Tracking the structure of antibody molecules in solution

06-09-2016

Small angle X-ray scattering (SAXS) experiments can help pharmaceutical companies to double-check the results they get using their own characterization techniques. Pharmaceutical company Boehringer has used the ESRF to can confirm or deny previous results.

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Company

Boehringer

Challenge

Antibodies are a vital part of our immune system. These proteins bind to specific antigen proteins on the surface of foreign bodies such as bacteria and viruses in order to neutralize or disarm them. Since each antigen has a different shape, it requires a different antibody to attach to it. By tailoring antibodies to attach to proteins responsible for specific diseases, pharmaceutical companies seek to develop drugs that minimise side-effects caused by antibodies binding to the wrong targets. Researchers at Boehringer have been studying a molecule in an antibody and they found that it was unusually compact as a single crystal. The next step was to obtain structural information of the molecule in solution.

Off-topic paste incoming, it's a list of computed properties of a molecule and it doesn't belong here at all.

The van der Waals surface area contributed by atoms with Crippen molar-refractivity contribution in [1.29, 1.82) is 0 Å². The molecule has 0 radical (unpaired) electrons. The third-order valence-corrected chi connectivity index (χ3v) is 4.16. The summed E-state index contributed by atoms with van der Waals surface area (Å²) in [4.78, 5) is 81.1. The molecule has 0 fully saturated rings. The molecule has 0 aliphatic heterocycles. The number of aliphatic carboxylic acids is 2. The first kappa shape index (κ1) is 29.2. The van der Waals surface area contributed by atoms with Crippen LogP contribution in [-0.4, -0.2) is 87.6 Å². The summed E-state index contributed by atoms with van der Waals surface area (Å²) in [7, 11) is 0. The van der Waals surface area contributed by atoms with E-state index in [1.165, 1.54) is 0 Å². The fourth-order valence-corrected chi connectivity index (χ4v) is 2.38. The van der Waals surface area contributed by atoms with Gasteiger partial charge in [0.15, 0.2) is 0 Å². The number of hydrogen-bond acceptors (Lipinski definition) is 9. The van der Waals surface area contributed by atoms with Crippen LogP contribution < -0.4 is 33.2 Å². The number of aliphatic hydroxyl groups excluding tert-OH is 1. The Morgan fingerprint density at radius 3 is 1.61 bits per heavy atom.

Sample

The antibody molecule in solution.

Solution

Using Small Angle X-ray scattering, the team managed to compare the measured scattering curve with that calculated from the X-ray structure they had previously solved. The results confirmed that the compact conformation does not exist in solution. Instead, the molecule adopts a Y-shaped conformation, commonly known for antibodies.

Benefits

SAXS experiments can help pharmaceutical companies to double-check the results they get using their own characterization techniques. SAXS is also complementary of X-ray macromolecular crystallography, and, as proven here, can confirm or deny previous results.

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Conformation of the antibody as determined by X-ray crystallography (left); Y-shaped conformation of a different antibody that fits to the SAXS-data (right).